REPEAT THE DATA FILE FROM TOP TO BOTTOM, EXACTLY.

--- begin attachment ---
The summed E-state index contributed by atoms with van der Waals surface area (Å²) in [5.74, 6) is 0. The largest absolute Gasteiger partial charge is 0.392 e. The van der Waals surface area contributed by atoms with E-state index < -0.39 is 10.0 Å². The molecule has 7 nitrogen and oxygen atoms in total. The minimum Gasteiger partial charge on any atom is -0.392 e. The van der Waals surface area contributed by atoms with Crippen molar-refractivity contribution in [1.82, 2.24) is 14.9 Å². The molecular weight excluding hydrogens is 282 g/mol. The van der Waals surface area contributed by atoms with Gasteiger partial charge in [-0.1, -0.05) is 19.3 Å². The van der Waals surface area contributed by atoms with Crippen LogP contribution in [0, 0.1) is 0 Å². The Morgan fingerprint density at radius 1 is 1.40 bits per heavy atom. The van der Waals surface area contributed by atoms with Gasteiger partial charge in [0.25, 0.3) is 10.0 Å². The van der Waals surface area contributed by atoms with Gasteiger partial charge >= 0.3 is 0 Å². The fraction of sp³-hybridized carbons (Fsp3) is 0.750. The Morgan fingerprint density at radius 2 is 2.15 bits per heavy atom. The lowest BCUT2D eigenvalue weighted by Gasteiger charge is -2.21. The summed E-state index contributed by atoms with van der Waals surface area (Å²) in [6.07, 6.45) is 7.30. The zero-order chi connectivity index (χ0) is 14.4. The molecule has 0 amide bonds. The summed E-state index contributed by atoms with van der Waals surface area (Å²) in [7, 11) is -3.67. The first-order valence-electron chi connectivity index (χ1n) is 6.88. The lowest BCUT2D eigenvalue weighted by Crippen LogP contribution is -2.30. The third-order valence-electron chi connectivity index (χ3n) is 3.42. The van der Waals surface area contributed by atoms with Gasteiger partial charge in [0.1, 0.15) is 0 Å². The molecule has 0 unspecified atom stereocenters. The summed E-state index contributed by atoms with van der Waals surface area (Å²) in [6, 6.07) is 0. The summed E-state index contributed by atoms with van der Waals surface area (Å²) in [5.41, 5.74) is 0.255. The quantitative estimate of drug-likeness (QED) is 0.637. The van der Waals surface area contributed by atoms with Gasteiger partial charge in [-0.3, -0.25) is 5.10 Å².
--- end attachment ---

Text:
The summed E-state index contributed by atoms with van der Waals surface area (Å²) in [5.74, 6) is 0. The largest absolute Gasteiger partial charge is 0.392 e. The van der Waals surface area contributed by atoms with E-state index < -0.39 is 10.0 Å². The molecule has 7 nitrogen and oxygen atoms in total. The minimum Gasteiger partial charge on any atom is -0.392 e. The van der Waals surface area contributed by atoms with Crippen molar-refractivity contribution in [1.82, 2.24) is 14.9 Å². The molecular weight excluding hydrogens is 282 g/mol. The van der Waals surface area contributed by atoms with Gasteiger partial charge in [-0.1, -0.05) is 19.3 Å². The van der Waals surface area contributed by atoms with Crippen LogP contribution in [0, 0.1) is 0 Å². The Morgan fingerprint density at radius 1 is 1.40 bits per heavy atom. The van der Waals surface area contributed by atoms with Gasteiger partial charge in [0.25, 0.3) is 10.0 Å². The van der Waals surface area contributed by atoms with Gasteiger partial charge >= 0.3 is 0 Å². The fraction of sp³-hybridized carbons (Fsp3) is 0.750. The Morgan fingerprint density at radius 2 is 2.15 bits per heavy atom. The lowest BCUT2D eigenvalue weighted by Gasteiger charge is -2.21. The summed E-state index contributed by atoms with van der Waals surface area (Å²) in [6.07, 6.45) is 7.30. The zero-order chi connectivity index (χ0) is 14.4. The molecule has 0 amide bonds. The summed E-state index contributed by atoms with van der Waals surface area (Å²) in [7, 11) is -3.67. The first-order valence-electron chi connectivity index (χ1n) is 6.88. The lowest BCUT2D eigenvalue weighted by Crippen LogP contribution is -2.30. The third-order valence-electron chi connectivity index (χ3n) is 3.42. The van der Waals surface area contributed by atoms with Gasteiger partial charge in [0.1, 0.15) is 0 Å². The molecule has 0 unspecified atom stereocenters. The summed E-state index contributed by atoms with van der Waals surface area (Å²) in [6, 6.07) is 0. The summed E-state index contributed by atoms with van der Waals surface area (Å²) in [5.41, 5.74) is 0.255. The quantitative estimate of drug-likeness (QED) is 0.637. The van der Waals surface area contributed by atoms with Gasteiger partial charge in [-0.3, -0.25) is 5.10 Å².